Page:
Serbian director Mila Turajlic is a huge fan of big, generation-spanning novels like John Galsworthy’s The Forsyte Saga and Thomas Mann’s Buddenbrooks, which strive to tell the story of an entire society by focusing on a single family. Her original intention with The Other Side of Everything was to explore Yugoslavian and Serbian history through an account of the happenings in a Belgrade apartment. This apartment was where the director’s mother, Srbijanka Turajlic, was born. The apartment had a locked door. The director intended to reveal just what lay beyond that door. In doing so, she would provide insights into what the Balkans endured during the Communist era and the civil war that followed.
“I was in my mid 20s when I realised for the first time that living in an apartment with a locked door in the sitting room is slightly bizarre”, the director says. As she investigated, she learned the story of the other people who moved into the house during the Communist period. Over the decade that she worked on The Other Side of Everything, the director’s focus shifted slightly. Turajlic began to concentrate more and more closely on her dialogue with her mother, an academic who was also an outspoken political activist and freedom fighter, renowned for her stand against Serbian leader Slobodan Milošević. “I don’t think she really understood what was going on. To be honest, it was a bit of a jolt for her when I did a small screening in Belgrade … that was the moment she discovered she was the main character. It was a bit of a surprise for her!”
Her mother was a master storyteller who always spun colourful yarns about her parents. After the revolution that finally toppled the Milošević regime, she was appointed a junior minister in the new government.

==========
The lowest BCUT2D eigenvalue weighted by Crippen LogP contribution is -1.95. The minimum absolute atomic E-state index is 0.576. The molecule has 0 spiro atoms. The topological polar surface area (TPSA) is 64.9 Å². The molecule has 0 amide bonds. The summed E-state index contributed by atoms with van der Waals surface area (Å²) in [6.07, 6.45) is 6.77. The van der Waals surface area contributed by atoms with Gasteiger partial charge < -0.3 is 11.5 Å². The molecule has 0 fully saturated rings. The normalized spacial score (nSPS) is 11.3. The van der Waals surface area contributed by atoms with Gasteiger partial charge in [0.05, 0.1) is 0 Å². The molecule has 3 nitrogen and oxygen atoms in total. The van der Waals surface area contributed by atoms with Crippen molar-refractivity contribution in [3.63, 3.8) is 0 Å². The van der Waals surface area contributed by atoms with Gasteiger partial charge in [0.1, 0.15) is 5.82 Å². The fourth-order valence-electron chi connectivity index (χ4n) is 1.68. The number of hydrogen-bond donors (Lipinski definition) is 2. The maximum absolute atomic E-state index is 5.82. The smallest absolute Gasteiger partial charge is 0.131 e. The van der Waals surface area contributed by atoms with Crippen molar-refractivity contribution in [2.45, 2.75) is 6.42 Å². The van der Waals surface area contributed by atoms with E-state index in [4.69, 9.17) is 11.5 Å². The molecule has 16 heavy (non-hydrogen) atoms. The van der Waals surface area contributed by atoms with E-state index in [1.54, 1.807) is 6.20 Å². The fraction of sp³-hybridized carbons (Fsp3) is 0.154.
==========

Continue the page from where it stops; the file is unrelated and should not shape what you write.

The director admits to a wariness about the Serbian premiere, due to take place in Belgrade later this month. “That’s the one I fear will be the most haunting of the screenings. It will be seen by an audience who has lived this story. Obviously, they’re going to be coming at it from a completely different perspective. Then, there’s the question of what kind of political echo the film will have when it’s shown in Serbia. That’s what we are really uncertain of.”
Serbia remains a divided society. Srbijanka Turajlic has both admirers and detractors. The director’s hope is that audiences, whatever their feelings, will come to the film with an open mind.
Turajlic comes from a high-achieving family. Her mother is a professor of electrical engineering; her grandparents were prominent academics. Her choice to pursue a career as a filmmaker didn’t win their immediate approval. “Nobody was very happy,” she remembers. “My parents being professors of mathematics come from a binary world – one that is quite exact. When you say you want to go into the arts, it’s disconcerting for them, because I was moving into an area in which they could not advise me or follow me in any way – a world in which there is no objective scale to hold onto.”
Here at IDFA, Turajlic isn’t just presenting her film in competition. She is also pitching her new project, The Labudovic Reels (working title) at the Forum. The new documentary investigates the role of cinema in the liberation movements of the Third World and the birth of the Non-Aligned Movement. “It is going to be quite an intense few days!” the director reflects, on bringing two films to the festival at the same time.